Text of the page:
Where Will the House Inquiry on the Capitol Riot Go?

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We spoke with our congressional reporter Luke Broadwater about how the committee will work, and how Republicans see it.

Speaker Nancy Pelosi, center, with Capitol Police officers, members of Officer Brian Sicknick’s family and other members of Congress after the vote to establish a Jan. 6 committee.
Credit...Stefani Reynolds for The New York Times

Giovanni Russonello

June 30, 2021, 6:22 p.m. ET

The Justice Department is moving aggressively to hold the perpetrators of the Capitol riot accountable, and more than 500 people have already been arrested in connection with the Jan. 6 attack.

But until Wednesday, no comprehensive investigation had been opened on Capitol Hill, after Republicans in the Senate beat back an attempt last month to create a bipartisan commission.

That changed on Wednesday afternoon, when House Democrats voted 222 to 190 to establish a special committee that will conduct a far-reaching inquiry into the events of Jan. 6 and their causes. Just two Republicans joined a nearly united Democratic caucus. Since the inquiry has no end date, and is effectively under the aegis of Speaker Nancy Pelosi and her party, Republicans’ attempts to stymie a grand inquiry into the riot could end up leading to a more aggressive, painful and drawn-out investigation.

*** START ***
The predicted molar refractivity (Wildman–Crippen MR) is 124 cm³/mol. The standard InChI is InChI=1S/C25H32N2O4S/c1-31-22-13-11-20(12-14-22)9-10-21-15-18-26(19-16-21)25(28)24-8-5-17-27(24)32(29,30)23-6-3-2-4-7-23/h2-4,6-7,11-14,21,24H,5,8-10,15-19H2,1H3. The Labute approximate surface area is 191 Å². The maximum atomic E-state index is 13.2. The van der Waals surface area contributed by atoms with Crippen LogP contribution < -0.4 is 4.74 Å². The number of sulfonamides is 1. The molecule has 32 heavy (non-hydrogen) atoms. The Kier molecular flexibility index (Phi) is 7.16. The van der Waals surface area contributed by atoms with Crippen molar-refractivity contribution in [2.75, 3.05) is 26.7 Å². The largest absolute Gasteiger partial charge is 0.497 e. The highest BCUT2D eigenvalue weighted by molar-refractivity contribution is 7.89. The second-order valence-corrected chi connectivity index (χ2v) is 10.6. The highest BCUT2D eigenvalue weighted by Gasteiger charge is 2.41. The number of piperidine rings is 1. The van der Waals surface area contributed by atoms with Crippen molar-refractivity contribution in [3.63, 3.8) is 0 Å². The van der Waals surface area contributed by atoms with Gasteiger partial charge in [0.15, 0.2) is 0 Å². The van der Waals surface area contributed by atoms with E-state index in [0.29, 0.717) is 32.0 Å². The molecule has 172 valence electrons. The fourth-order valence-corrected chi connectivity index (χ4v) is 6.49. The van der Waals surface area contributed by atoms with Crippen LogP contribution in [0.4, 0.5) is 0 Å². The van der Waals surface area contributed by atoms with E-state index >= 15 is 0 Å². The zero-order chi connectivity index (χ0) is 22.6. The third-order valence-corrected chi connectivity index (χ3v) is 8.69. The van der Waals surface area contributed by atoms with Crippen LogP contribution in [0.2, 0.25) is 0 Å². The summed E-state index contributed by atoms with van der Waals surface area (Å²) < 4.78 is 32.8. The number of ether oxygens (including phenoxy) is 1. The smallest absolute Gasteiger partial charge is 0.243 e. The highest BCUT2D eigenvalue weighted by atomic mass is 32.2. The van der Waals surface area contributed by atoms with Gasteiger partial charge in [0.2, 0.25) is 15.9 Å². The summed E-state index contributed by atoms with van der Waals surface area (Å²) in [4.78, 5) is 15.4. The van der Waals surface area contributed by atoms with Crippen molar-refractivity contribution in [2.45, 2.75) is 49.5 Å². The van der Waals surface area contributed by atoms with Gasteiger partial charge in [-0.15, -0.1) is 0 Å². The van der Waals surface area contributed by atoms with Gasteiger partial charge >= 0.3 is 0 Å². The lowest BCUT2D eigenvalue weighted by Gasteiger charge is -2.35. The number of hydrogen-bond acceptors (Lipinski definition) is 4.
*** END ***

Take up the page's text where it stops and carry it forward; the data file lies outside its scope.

Conservative commentators have sought to downplay the severity of the attack since the day it happened, but as shown in a new, 40-minute Times video investigation into the Capitol riot, it’s hard to understand it as anything other than an attempt to directly subvert the functioning of American democracy. Many rioters shown in the video arrived in Washington intent on confrontation, the investigation shows, and they saw themselves as doing the president’s specific bidding.

As the House voted today, Ms. Pelosi had invited several officers who were injured in the attack to watch the proceedings from her box in the House gallery. They included Harry Dunn of the Capitol Police, and two District of Columbia police officers: Michael Fanone, who has lobbied Republicans to support an investigation, and Daniel Hodges, who was crushed in a door during the rampage. Relatives of Brian Sicknick, a Capitol Police officer who died after clashing with the rioters, were to join them.

Luke Broadwater, a congressional reporter, covered today’s vote in the House. I caught up with him for a side conversation about how the committee is likely to work, and whether it could be a threat to Republicans.

House Democrats today voted to establish a special committee to investigate the Jan. 6 attack on the Capitol. Give us a rundown of how that committee will work and what it will investigate. What will it — and won’t it — be empowered to do?

The select committee will have a broad mandate to “investigate and report upon the facts, circumstances and causes relating to the Jan. 6, 2021, domestic terrorist attack upon the United States Capitol Complex,” according to the legislation passed by the House today. In particular, it is charged with investigating law enforcement failures, such as intelligence gathering, and the root causes that influenced so many to turn violent, scrutinizing online platforms and any potential “malign foreign influence operations.”